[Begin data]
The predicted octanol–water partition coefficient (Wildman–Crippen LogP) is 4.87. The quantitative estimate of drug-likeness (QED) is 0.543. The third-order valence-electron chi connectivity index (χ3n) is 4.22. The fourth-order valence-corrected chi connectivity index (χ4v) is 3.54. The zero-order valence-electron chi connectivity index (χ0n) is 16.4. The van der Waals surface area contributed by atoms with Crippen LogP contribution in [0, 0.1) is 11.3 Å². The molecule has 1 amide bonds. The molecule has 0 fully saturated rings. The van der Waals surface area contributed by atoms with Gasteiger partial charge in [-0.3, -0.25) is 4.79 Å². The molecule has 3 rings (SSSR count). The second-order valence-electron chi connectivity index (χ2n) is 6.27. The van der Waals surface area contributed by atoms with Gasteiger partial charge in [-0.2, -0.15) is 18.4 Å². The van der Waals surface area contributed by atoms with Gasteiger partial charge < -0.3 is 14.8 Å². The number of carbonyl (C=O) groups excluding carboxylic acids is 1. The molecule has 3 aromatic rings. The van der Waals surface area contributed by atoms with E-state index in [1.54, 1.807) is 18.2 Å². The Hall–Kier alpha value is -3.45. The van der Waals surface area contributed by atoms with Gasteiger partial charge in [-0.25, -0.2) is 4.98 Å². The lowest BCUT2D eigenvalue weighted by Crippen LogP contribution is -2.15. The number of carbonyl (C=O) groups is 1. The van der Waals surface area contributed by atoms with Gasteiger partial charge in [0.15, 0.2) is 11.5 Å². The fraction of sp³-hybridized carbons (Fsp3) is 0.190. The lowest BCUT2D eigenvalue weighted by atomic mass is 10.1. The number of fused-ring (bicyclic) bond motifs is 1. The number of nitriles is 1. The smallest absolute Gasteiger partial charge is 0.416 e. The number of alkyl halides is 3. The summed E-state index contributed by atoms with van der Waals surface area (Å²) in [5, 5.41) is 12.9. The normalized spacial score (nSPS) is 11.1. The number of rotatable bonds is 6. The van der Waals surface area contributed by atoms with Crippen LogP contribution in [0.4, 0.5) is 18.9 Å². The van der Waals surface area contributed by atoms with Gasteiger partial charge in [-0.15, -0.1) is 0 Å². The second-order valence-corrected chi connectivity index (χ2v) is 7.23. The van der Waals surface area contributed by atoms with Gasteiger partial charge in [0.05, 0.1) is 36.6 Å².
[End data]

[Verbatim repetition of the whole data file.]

The predicted octanol–water partition coefficient (Wildman–Crippen LogP) is 4.87. The quantitative estimate of drug-likeness (QED) is 0.543. The third-order valence-electron chi connectivity index (χ3n) is 4.22. The fourth-order valence-corrected chi connectivity index (χ4v) is 3.54. The zero-order valence-electron chi connectivity index (χ0n) is 16.4. The van der Waals surface area contributed by atoms with Crippen LogP contribution in [0, 0.1) is 11.3 Å². The molecule has 1 amide bonds. The molecule has 0 fully saturated rings. The van der Waals surface area contributed by atoms with Gasteiger partial charge in [-0.3, -0.25) is 4.79 Å². The molecule has 3 rings (SSSR count). The second-order valence-electron chi connectivity index (χ2n) is 6.27. The van der Waals surface area contributed by atoms with Gasteiger partial charge in [-0.2, -0.15) is 18.4 Å². The van der Waals surface area contributed by atoms with Gasteiger partial charge < -0.3 is 14.8 Å². The number of carbonyl (C=O) groups excluding carboxylic acids is 1. The molecule has 3 aromatic rings. The van der Waals surface area contributed by atoms with E-state index in [1.54, 1.807) is 18.2 Å². The Hall–Kier alpha value is -3.45. The van der Waals surface area contributed by atoms with Gasteiger partial charge in [-0.25, -0.2) is 4.98 Å². The lowest BCUT2D eigenvalue weighted by Crippen LogP contribution is -2.15. The number of carbonyl (C=O) groups is 1. The van der Waals surface area contributed by atoms with Gasteiger partial charge in [0.15, 0.2) is 11.5 Å². The fraction of sp³-hybridized carbons (Fsp3) is 0.190. The lowest BCUT2D eigenvalue weighted by atomic mass is 10.1. The number of fused-ring (bicyclic) bond motifs is 1. The number of nitriles is 1. The smallest absolute Gasteiger partial charge is 0.416 e. The number of alkyl halides is 3. The summed E-state index contributed by atoms with van der Waals surface area (Å²) in [5, 5.41) is 12.9. The normalized spacial score (nSPS) is 11.1. The number of rotatable bonds is 6. The van der Waals surface area contributed by atoms with Crippen LogP contribution in [0.4, 0.5) is 18.9 Å². The van der Waals surface area contributed by atoms with Gasteiger partial charge in [-0.15, -0.1) is 0 Å². The second-order valence-corrected chi connectivity index (χ2v) is 7.23. The van der Waals surface area contributed by atoms with Gasteiger partial charge in [0.05, 0.1) is 36.6 Å².